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Entrepreneur has developed custom-built machine against plastic pollution


This post is also available in: Danish

Redivivus Polymers is the name of the company that Anders Munk founded back in 2019. Located halfway between Aarhus and Aalborg, it has a new solution to an old problem.

“Redivivus is Latin for reused/revived, and ‘Polymers’ means plastic. So our company name says what we do – Recycle used plastic in a good quality,” he explains.

Originally a mold maker and mechanical engineer, Anders Munk is a passionate enthusiast, but after many years as technical director, his hands were itching to solve the plastic problem.

“I had heard through the grapevine that there was a lack of a solution for recycling technical plastics,” says Anders Munk, adding that he had been sniffing around plastic recycling for a long time out of pure interest:

“It’s also hugely important for my children, and someday future grandchildren, to have a world to live in.”

A unique setup

Anders Munk produces engineering plastics, which is a term for plastics that must be able to do a little more than traffic cones or a plastic bag – for example, have extra strength. This is achieved by adding reinforcement and additives, which often disappear when plastic is recycled.

“What is special about our company is that we have chosen to use something called a twin screw extruder, which mixes very, very efficiently and is equipped with four gravimetric feeders that weigh all components meticulously. We therefore have full control over the added materials – including process additives and stabilizers that must be microdosed in very small quantities,” says Anders Munk, adding that he is not aware of anyone in Denmark who has the same setup.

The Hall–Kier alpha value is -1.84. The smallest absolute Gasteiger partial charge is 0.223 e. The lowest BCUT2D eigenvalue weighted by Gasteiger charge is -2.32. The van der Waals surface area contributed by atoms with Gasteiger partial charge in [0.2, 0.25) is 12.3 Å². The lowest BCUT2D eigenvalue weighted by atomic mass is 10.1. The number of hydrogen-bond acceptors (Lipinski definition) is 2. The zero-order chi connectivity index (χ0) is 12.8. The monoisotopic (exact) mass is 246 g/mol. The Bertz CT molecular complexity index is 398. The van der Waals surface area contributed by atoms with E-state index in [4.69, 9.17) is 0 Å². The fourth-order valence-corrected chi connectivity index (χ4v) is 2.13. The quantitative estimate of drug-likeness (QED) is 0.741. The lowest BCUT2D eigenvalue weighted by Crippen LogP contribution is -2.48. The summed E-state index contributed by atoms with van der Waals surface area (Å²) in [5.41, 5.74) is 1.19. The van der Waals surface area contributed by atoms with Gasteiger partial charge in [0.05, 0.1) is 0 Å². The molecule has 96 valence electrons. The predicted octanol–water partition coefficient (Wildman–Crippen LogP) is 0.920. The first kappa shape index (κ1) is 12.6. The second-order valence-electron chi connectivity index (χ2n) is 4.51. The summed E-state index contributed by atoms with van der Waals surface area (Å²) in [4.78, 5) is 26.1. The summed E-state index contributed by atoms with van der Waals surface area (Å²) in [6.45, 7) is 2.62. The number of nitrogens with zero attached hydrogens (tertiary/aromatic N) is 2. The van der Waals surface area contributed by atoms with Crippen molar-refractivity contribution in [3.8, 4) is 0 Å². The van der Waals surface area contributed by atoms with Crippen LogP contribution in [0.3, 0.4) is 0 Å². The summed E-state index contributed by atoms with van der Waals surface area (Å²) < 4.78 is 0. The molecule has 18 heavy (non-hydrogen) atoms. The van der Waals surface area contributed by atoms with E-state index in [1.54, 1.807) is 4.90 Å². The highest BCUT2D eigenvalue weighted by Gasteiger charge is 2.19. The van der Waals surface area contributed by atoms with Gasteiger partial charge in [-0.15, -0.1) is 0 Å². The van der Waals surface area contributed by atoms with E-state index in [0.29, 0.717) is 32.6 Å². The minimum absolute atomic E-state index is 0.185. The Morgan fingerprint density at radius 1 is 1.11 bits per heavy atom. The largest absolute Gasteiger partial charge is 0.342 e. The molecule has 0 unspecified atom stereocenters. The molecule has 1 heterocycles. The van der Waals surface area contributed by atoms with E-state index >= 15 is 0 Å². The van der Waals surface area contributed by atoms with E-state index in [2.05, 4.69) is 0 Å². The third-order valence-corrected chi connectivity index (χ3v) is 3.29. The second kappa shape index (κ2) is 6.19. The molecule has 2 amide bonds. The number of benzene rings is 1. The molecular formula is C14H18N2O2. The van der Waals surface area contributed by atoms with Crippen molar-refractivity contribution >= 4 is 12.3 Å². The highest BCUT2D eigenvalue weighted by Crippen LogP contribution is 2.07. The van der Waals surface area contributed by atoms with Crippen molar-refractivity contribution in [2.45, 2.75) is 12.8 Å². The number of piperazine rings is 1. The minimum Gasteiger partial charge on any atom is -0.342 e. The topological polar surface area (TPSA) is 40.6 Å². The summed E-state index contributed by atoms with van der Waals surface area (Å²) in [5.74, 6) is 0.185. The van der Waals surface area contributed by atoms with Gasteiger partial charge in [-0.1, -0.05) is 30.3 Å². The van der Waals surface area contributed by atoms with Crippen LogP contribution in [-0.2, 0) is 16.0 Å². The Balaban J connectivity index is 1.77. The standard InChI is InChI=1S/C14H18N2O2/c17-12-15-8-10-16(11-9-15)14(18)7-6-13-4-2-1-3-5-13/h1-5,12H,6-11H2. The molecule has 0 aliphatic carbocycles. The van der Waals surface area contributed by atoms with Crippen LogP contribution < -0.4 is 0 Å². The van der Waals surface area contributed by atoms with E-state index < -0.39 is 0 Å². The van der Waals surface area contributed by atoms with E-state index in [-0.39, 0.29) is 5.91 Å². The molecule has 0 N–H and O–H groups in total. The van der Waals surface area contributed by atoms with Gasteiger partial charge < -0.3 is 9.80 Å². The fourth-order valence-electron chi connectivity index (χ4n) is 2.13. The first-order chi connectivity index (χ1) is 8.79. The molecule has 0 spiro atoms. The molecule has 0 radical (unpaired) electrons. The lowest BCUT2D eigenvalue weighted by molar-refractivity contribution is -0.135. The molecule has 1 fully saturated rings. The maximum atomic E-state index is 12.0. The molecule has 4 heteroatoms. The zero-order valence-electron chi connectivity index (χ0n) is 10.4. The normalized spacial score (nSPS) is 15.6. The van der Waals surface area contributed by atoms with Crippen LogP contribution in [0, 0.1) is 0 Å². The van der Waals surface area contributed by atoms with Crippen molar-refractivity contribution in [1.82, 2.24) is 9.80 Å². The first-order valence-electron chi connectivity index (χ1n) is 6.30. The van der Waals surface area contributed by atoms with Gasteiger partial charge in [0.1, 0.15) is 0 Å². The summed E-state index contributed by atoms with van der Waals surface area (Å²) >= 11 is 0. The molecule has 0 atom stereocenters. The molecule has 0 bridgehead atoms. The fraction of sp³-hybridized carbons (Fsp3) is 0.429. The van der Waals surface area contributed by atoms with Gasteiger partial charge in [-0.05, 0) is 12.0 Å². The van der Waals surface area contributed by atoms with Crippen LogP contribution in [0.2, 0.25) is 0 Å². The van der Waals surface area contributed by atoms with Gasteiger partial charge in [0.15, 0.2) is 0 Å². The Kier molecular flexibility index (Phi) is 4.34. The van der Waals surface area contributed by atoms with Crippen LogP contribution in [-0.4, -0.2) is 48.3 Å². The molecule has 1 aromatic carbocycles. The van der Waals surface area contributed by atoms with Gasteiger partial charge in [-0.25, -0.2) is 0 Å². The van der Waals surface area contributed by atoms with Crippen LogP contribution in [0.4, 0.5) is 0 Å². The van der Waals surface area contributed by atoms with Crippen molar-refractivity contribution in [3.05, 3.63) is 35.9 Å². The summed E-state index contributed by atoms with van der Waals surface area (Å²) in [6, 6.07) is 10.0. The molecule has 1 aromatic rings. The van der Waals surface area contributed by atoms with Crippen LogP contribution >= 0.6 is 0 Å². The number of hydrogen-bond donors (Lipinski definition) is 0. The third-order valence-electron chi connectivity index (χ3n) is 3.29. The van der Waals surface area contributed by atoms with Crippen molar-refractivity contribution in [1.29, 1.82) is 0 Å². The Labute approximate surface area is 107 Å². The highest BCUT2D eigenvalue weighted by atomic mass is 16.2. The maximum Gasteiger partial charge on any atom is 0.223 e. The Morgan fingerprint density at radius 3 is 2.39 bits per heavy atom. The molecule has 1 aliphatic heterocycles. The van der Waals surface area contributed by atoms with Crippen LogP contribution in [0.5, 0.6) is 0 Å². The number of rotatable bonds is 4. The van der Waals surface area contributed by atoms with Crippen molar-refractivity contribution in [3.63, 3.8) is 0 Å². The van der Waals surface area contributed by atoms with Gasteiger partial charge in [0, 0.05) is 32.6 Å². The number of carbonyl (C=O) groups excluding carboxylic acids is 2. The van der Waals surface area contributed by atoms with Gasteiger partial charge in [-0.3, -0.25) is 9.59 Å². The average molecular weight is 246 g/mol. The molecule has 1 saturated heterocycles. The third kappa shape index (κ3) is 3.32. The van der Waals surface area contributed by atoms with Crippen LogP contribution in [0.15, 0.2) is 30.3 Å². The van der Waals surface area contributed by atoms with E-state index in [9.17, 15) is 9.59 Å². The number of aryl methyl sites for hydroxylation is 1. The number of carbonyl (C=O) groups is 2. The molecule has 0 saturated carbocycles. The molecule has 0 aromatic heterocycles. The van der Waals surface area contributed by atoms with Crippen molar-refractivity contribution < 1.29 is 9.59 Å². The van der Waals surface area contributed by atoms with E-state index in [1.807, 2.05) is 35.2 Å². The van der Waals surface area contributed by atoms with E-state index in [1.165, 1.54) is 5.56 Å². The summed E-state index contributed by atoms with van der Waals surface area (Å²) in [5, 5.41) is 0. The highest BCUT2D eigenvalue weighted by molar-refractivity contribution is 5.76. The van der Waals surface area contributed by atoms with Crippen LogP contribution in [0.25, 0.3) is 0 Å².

Every detail of the machine is the result of three years of research where Anders Munk has gathered information from near and far. He then ordered a custom-built machine from a Chinese manufacturer. But there were more bumps in the road:

“All our machines were finished in the spring of 2020 when COVID-19 was raging wildly and the Chinese authorities did not allow me to come to China to participate in a test run of our machines, so I had to make do with watching the screen via WhatsApp. When the machines arrived in Denmark, the Danish Immigration Service stopped me from bringing two Chinese engineers to Denmark for 20 days to install and train us in the use of these machines,” says Anders Munk.

Despite challenges, we managed to install the machines ourselves:

“Both my technician and I had only worked with injection molding many years ago, and neither of us had ever tried running an extruder.”

Great potential

Redivivus Polymers has won a MADE Challenge for their technology, which gives them paid hours to test for a larger commercial market.

Many companies in the metal cutting and machining industry have been uncovered that confirm challenges with contaminated plastic waste, suggesting that there are large quantities of the waste type available and therefore potentially high demand for the solution.

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